Theory of Computation

Machines are frequently used as theoretical models for computing. In theoretical computer science and mathematics, the theory of computation is the branch of theoretical computer science that deals with how efficiently problems can be solved on a model of computation, using an algorithm.

The field is divided into three major branches: automata theory and languages, computability theory, and computational complexity theory, which are linked by the question: "What are the fundamental capabilities and limitations of computers?

Automata theory is the study of abstract machines (or more appropriately, abstract 'mathematical' machines or systems) and the computational problems that can be solved using these machines. These abstract machines are called automata. Automata comes from the Greek word (Αυτόματα) which means that something is doing something by itself. Automata theory is also closely related to formal language theory, as the automata are often classified by the class of formal languages they are able to recognize.

An automaton can be a finite representation of a formal language that may be an infinite set. Automata are used as theoretical models for computing machines, and are used for proofs about computability.

Formal languages are classified as follow :

Grammar Languages Automaton Production rules
Type 0 Recursively enumerable Turing machine α → β
Type 1 Context-sensitive Linear-bounded NDTM αAβ → αγβ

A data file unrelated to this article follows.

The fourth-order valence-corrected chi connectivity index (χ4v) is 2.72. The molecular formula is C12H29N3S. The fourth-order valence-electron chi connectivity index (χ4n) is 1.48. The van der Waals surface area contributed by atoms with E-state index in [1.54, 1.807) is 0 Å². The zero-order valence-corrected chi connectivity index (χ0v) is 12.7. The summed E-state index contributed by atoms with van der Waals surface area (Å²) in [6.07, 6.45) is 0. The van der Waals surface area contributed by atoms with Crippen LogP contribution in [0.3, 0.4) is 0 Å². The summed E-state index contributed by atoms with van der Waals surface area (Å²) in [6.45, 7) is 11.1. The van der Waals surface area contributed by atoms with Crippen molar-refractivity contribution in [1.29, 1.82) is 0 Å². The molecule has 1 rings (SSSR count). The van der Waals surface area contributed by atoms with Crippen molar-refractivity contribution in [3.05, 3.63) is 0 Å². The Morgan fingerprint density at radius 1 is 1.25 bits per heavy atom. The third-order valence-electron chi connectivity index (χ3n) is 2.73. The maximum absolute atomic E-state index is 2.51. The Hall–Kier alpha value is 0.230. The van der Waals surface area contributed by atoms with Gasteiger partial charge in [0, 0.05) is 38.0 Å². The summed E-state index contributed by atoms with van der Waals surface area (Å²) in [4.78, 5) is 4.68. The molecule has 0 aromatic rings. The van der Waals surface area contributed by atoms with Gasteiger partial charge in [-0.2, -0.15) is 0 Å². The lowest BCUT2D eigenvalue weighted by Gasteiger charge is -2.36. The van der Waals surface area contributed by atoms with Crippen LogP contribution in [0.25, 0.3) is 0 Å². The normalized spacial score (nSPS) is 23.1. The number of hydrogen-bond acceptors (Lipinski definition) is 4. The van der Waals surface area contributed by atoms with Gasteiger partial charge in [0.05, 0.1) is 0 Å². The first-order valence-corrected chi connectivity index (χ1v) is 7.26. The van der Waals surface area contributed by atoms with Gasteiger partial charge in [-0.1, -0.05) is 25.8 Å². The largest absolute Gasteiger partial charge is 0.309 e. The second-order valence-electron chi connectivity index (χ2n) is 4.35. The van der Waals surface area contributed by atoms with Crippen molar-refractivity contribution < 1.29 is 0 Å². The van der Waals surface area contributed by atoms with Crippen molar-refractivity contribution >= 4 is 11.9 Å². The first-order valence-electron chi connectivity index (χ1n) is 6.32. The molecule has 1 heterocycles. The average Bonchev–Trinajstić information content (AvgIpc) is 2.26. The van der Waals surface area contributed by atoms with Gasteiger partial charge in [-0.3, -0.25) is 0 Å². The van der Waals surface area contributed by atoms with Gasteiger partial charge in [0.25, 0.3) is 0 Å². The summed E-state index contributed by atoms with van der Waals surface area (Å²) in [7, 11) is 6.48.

Type 2 Context-free NDPDA A → γ
Type 3 Regular Finite Automata A → a , A → aB
Alan Turing Theory of Computation

Course Detail

Course Detail

Syllabus for Internal Examination

  • Review of Mathematical Theory: Sets, Functions, Logical statements, Proofs, relations, languages, Mathematical induction, strong principle, Recursive definitions
  • Regular Languages and Finite Automata: Regular expressions, regular languages, applications, Automata with output-Moore machine, Mealy machine, Finite automata, memory requirement in a recognizer, definition, union, intersection and complement of regular languages.Non Determinism Finite Automata, Conversion from NFA to FA, ^-Non Determinism Finite Automata Conversion of NFA-^ to NFA and equivalence of three Kleene’s Theorem, Minimization of Finite automata Regular And Non Regular Languages – pumping lemma
  • Context free grammar (CFG): Definition, Unions Concatenations And Kleen’s of Context free language Regular grammar, Derivations and Languages, Relationship between derivation and derivation trees, Ambiguity Unambiguous CFG and Algebraic Expressions BacosNaur Form (BNF), Normal Form – CNF

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